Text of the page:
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China-US friendship helps build demonstration farm

By ZHANG YU and YAN DONGJIE in Chengde, Hebei | China Daily | Updated: 2017-09-25 04:14

China-US friendship helps build demonstration farm

US Ambassador Terry Branstad, Hebei Party chief Zhao Kezhi, second from left, and Qu Dongyu, third from left, vice-minister of agriculture, are among officials at the launch ceremony of a demonstration farm in Luanping county, North China's Hebei province on Saturday. ZOU HONG / CHINA DAILY

Expertise from Iowa will be put to use in Hebei, officials explain

Agriculture is especially important to the people of China and the United States, and agricultural cooperation contributes to stronger ties between the two countries, the US ambassador to China said at a launch ceremony of a demonstration farm on Saturday.

The China-US Friendship Demonstration Farm, in Luanping county, Hebei province, covers an area of about 1,330 hectares. It's modeled after a farm near Maxwell, Iowa, owned by Rick and Martha Kimberley and their son Grant.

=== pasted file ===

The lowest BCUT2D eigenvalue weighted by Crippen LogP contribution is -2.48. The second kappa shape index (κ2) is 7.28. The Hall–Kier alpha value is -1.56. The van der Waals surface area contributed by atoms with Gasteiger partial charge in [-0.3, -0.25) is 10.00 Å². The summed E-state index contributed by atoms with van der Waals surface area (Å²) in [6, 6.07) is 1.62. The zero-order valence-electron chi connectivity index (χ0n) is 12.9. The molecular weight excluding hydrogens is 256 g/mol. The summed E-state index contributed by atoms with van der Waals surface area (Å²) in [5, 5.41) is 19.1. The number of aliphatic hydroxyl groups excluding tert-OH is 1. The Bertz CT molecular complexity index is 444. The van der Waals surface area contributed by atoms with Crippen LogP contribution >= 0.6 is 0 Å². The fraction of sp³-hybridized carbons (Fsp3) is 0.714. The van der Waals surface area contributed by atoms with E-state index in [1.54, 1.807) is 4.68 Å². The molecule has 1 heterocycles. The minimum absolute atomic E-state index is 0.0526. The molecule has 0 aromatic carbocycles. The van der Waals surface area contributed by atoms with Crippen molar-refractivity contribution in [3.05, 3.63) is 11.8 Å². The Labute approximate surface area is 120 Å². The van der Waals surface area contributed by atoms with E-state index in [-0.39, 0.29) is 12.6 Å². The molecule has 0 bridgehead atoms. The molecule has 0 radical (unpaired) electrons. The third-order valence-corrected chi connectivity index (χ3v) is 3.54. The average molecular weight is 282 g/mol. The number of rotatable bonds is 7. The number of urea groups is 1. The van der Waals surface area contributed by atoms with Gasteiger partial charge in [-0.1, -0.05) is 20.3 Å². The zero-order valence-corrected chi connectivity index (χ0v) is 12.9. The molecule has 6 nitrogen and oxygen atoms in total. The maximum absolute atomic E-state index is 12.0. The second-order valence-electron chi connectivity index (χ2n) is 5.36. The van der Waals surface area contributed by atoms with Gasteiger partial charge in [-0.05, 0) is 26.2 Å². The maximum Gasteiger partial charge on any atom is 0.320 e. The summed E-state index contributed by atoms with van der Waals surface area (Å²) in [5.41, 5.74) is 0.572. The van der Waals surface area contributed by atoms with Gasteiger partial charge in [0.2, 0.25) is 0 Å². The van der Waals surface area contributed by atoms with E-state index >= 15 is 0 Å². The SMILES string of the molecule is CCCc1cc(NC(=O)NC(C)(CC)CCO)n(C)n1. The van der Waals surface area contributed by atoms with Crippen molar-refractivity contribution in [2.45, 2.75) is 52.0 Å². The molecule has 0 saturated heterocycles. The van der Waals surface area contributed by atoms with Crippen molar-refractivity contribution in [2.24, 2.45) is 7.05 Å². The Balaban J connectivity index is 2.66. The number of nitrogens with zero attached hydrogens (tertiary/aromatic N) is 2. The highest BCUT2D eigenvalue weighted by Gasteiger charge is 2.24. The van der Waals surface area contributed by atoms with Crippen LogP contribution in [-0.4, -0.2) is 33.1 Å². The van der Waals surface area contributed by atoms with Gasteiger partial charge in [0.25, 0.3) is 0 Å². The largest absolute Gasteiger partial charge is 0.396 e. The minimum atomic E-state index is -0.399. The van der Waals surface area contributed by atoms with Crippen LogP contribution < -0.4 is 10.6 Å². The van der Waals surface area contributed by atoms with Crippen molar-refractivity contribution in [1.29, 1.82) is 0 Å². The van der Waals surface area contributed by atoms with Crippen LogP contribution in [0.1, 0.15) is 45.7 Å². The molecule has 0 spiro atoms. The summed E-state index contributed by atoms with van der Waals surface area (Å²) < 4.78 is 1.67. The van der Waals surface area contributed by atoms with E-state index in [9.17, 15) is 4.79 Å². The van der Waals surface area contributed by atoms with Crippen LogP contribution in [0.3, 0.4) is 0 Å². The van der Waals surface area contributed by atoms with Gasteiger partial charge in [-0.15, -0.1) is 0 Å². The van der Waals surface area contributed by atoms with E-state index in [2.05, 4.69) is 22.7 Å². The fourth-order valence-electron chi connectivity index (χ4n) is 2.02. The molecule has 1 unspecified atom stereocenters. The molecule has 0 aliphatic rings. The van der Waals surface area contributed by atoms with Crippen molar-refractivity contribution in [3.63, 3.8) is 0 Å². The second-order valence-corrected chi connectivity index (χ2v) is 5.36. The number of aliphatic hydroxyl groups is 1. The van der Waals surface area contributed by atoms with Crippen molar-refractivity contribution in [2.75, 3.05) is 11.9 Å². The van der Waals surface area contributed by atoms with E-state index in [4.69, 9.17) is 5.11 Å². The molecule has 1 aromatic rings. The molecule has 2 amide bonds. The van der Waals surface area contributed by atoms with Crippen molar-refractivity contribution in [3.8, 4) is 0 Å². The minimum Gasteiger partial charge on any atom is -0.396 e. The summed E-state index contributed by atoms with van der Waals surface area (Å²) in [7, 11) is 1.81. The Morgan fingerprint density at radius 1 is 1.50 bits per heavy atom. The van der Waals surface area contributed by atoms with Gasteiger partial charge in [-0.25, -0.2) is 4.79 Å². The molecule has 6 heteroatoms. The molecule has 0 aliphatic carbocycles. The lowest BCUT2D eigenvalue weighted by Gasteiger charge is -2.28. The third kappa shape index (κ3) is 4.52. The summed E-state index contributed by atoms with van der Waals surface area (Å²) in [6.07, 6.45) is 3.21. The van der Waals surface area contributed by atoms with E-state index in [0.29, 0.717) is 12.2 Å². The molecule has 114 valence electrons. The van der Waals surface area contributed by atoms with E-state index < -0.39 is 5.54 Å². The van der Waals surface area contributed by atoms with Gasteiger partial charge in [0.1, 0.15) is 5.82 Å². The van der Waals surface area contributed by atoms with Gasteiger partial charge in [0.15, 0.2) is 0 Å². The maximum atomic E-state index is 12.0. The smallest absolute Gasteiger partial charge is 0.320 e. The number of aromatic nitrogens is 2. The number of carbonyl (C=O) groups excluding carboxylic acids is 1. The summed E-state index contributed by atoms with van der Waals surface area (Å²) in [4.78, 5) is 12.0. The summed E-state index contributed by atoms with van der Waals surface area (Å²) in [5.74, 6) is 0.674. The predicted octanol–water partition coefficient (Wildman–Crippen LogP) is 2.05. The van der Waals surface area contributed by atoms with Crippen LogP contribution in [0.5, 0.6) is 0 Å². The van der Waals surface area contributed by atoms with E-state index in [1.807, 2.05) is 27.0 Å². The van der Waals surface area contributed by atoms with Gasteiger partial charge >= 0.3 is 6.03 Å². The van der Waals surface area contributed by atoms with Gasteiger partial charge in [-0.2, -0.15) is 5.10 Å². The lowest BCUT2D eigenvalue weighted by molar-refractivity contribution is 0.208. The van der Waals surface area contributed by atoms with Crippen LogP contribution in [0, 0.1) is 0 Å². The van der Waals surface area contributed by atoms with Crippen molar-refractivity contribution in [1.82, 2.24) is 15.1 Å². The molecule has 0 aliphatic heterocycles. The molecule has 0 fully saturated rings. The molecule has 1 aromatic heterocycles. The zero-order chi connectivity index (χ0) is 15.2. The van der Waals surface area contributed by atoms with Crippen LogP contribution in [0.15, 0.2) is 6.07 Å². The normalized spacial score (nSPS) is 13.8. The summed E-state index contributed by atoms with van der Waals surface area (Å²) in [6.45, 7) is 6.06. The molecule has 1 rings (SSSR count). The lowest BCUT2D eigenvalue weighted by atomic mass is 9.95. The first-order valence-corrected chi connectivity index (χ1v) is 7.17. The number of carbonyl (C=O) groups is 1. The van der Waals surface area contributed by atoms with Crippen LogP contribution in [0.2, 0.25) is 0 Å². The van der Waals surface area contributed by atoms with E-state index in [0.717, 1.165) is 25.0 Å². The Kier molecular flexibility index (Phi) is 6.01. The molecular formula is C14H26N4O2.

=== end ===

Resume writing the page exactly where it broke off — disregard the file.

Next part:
"The farm … stands as an example of how we can exchange information and ideas, and maintain a growing and improving trade relationship," said Ambassador Terry Branstad, a former governor of the US state of Iowa.

In his speech, Branstad recalled his interactions with President Xi Jinping dating to 1985, when Xi led an agricultural delegation from Hebei province to Iowa when Branstad was governor.

In 2012, invited by Branstad, Xi visited Iowa a second time. He visited the Kimberleys' farm, which he said Chinese farms should be modeled after, according to documents provided by the Luanping government.

The Kimberley farm has an area of about 1,600 hectares, similar to the demonstration farm being built in Hebei. Yet the farm only employs three people due to its use of technology and management, Rick Kimberley said.

"We have monitors that can make records of what we are planning. … The records decide the planting rates and when we harvest we know the yields all through the field. … We use GPS to make sure that we don't over plant, overuse chemicals or over-fertilize," Kimberley said, adding that every step is monitored and standardized in the farm operation.

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